Chasing the Skip is a fast read, the pacing was handled well. I also really liked Janci Patterson's smooth writing style. I wouldn't call it poetic or lyrical, but it was authentic and easy to read. As far as action goes, there are tense moments in Chasing the Skip, but if you are looking for all out action and adventure Dog, The Bounty Hunter style, I think you will be disappointed. In fact the portrayal of the life of a bounty hunter isn't what you'd find on your favorite TV show or on film. And this felt authentic to me. You know when you watch a cop show on TV it's a whole lot of action and on the go crime solving? But you know in reality there is a bunch of boring paperwork involved, mundane stake outs and false leads. That is sort of what Chasing the Skip reminded me of. It's not the slick dramatic look at the life of a bounty hunter, instead it felt more like the real life version of what the job really entails. Lots of driving from place to place to look for somebody. Apprehending suspects without a crazy car chase or dangerous foot race (although there is an instance of both in the book.) Picking up routine skips, like a serial drunk who keeps forgetting to make his court dates.
While I appreciated the non-Hollywood version of the job, I have to say it was also a tad disappointing. It would've been cool for a little more action, and I think that is something that many readers might be expecting. But this all goes back to the fact that Chasing the Skip wasn't written as an action/ adventure kind of book. And it wasn't written as a 'dangerous romance' kind of book. There are elements of both included, but Chasing the Skip is really a book about families. What constitutes a family and what it takes to maintain a family. And Janci Patterson does a very good job writing THAT story.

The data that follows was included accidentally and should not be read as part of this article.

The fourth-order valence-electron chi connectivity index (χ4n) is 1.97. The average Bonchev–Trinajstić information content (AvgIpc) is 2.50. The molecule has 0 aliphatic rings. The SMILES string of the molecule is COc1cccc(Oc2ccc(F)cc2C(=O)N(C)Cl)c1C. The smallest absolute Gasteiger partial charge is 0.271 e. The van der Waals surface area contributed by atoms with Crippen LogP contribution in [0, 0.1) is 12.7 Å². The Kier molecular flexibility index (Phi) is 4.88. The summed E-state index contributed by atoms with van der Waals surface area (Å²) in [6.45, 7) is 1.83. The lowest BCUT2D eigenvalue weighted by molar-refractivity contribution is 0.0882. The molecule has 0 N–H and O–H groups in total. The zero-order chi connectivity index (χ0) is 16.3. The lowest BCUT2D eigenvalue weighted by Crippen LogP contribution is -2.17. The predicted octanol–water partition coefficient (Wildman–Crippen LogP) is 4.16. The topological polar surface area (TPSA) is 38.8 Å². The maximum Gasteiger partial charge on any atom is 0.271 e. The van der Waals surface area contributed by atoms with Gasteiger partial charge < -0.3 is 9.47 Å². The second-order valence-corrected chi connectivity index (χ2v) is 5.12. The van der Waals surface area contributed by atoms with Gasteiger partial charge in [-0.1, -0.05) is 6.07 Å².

So in summary, if you like contemporary dramas that are well paced, have only a smidgen of action but much more tension, are a bit lighter on the romance and more focused on family relationships, than I think you will enjoy Chasing the Skip from debut author Janci Patterson.
Check out author Janci Patterson's website HERE.
Read more reviews of Chasing the Skip:
The Page Sage
Elitist Book Reviews
The Book Muncher
The Debut Review